Spring 2012 - 62138 - PA393L - Advanced Policy Economics
Political Economy of American Poverty
|Instructor(s):|| Wong, Pat
|Day & Time:||M 9:00 - 12:00 pm|
|Waitlist Information:||For LBJ Students: UT Waitlist Information|
Students are required to take an additional three-hour course in policy economics, selected from among a set of courses focusing on the application of economic theory and techniques to a specific area of public policy. Course options include macroeconomics, public finance, regulation, international trade and finance, natural resources and environmental policy, health policy, transportation policy, human resource development, urban and regional economic development, international development, education policy, social policy, and labor economics. Not all options are offered every year. This course is usually taken in the second year.
The purpose of Advanced Policy Economics is to apply economic analysis to specific policy topics. This section focuses on poverty issues in the United States. Specifically, the course covers (a) the economic experience of low-income families, (b) technical issues in measuring and analyzing poverty-related data, and (c) social policy strategies dealing with poverty-related problems. This section is both an “analytic course” that applies microeconomics theory and quantitative modeling to policy analysis and a “survey course” on poverty issues in this country.
Input from members of the class is welcome. The tentative plan at this point is:
- The first module (3 sessions) provides an overview of intellectual perspectives, including economic criteria for analyzing social programs, historical framework for studying anti-poverty programs, and political views on current policy debates.
- The second module (3 sessions) covers technical issues, including empirical data, measurement issues, and analytic techniques in research on income and poverty.
- In the third module (6 sessions), the instructor will lead discussions on poverty-related policy areas: participation of low-income families in various markets (labor, financial, housing) and programs (social insurance, public assistance, tax expenditures). There will be equal attention on programmatic operations and on micro-analytic evaluation.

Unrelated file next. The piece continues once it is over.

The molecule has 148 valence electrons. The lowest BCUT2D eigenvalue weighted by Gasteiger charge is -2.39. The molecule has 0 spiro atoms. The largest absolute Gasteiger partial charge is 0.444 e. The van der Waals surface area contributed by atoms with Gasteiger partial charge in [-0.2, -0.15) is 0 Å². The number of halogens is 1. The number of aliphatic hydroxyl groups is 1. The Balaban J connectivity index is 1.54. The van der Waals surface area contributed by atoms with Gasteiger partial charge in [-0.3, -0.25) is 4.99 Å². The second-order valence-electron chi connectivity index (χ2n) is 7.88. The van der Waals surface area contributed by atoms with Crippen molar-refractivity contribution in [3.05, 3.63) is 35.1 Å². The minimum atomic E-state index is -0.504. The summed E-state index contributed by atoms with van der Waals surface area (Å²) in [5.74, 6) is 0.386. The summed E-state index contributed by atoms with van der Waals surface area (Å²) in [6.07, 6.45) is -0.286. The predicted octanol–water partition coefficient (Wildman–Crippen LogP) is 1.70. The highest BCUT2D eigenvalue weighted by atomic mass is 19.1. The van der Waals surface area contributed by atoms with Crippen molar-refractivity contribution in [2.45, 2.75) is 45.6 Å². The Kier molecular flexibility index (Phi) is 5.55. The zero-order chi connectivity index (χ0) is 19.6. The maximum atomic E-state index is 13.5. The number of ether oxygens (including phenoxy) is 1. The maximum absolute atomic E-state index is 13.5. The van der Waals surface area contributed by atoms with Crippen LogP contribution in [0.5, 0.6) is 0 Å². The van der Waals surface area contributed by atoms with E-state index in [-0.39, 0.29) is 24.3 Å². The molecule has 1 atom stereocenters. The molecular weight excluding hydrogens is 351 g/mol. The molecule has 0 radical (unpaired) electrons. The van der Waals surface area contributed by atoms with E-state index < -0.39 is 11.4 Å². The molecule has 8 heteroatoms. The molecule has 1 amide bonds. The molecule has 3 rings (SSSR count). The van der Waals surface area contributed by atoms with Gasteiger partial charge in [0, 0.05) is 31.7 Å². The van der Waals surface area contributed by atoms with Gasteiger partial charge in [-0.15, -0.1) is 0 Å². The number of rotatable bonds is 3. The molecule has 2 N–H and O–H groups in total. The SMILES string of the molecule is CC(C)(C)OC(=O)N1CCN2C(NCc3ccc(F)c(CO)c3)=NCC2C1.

- The fourth module (3 sessions) consists of teaching by class members on specific topics to be decided at the beginning of the semester.
First, the most important element of learning in this course is the meticulous reading of analytic papers and detailed reflection on technical materials on microeconomics logic and econometric analysis. There will be one such research article per week for class discussion for most of the semester.
Second, members of the class can expect to gain a big-picture framework for thinking about poverty. This is covered in Modules 1 and 2.
Third, class members will also be acquainted with how selected programs work at the operational level. This will be covered in instructor presentations in Module 3 and class presentations in Module 4.
Fourth, a mid-term exam is proposed to help integrate the learning experiences from the first two modules.
Fifth, participants are expected to form research teams. Each team will work together, independently of course progress, throughout the semester on a research project. This research process will culminate in a presentation toward the end of the course.
Proficiency in both microeconomics and regression analysis is essential. These prerequisites can be fulfilled by successfully completing AMP and IEM at the LBJ School or their equivalents in other graduate departments. Concurrent enrollment in (but ideally prior completion of) a section of AEM with an advanced statistical emphasis is also expected.
Reading Preparations During Winter Break
Class members are asked to read three non-technical books before the beginning of the spring semester. The first two are very brief classics. The third one is a popular book on the history of economics, with poverty and economic progress as its backdrop.
- Milton Friedman (1963). Capitalism and Freedom. Chicago, IL: University of Chicago Press. [Chapters 1, 2, and 6-10; New edition with identical content was released in 2003]
- Arthur M. Okun (1975). Equality and Efficiency: The Big Tradeoff. Washington, DC: Brookings Institutions. [All three chapters]
- Sylvia Nasar (2011). Grand Pursuit: The Story of Economic Genius. New York, NY: Simon & Schuster. [Pages 3-194; the rest of the book is optional]
A tentative first draft of the syllabus will be available for review and comments in early November. The draft syllabus is subject to amendment and approval by registered members of the class as of December 15.
Monday of Week 1 of the spring semester is a holiday in memory of Dr. Martin Luther King, Jr. We will reschedule our first session to one of the following time that week, to be determined by class members: Thursday evening, Friday morning, or Saturday.